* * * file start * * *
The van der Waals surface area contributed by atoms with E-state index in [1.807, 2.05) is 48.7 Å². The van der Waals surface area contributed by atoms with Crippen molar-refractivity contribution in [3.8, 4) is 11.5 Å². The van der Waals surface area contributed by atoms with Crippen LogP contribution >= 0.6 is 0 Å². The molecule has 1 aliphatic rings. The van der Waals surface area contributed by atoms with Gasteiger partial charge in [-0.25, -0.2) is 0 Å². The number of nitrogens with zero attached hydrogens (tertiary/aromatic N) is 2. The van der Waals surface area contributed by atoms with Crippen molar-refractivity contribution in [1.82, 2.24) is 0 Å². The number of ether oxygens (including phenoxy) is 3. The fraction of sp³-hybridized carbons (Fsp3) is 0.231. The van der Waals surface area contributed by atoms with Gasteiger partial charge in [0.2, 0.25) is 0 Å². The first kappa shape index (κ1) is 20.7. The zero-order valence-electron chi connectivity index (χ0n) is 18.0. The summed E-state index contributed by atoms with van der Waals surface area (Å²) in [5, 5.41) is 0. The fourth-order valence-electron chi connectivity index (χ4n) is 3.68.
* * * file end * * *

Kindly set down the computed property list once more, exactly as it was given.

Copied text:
The van der Waals surface area contributed by atoms with E-state index in [1.807, 2.05) is 48.7 Å². The van der Waals surface area contributed by atoms with Crippen molar-refractivity contribution in [3.8, 4) is 11.5 Å². The van der Waals surface area contributed by atoms with Crippen LogP contribution >= 0.6 is 0 Å². The molecule has 1 aliphatic rings. The van der Waals surface area contributed by atoms with Gasteiger partial charge in [-0.25, -0.2) is 0 Å². The number of nitrogens with zero attached hydrogens (tertiary/aromatic N) is 2. The van der Waals surface area contributed by atoms with Crippen molar-refractivity contribution in [1.82, 2.24) is 0 Å². The number of ether oxygens (including phenoxy) is 3. The fraction of sp³-hybridized carbons (Fsp3) is 0.231. The van der Waals surface area contributed by atoms with Gasteiger partial charge in [0.2, 0.25) is 0 Å². The first kappa shape index (κ1) is 20.7. The zero-order valence-electron chi connectivity index (χ0n) is 18.0. The summed E-state index contributed by atoms with van der Waals surface area (Å²) in [5, 5.41) is 0. The fourth-order valence-electron chi connectivity index (χ4n) is 3.68.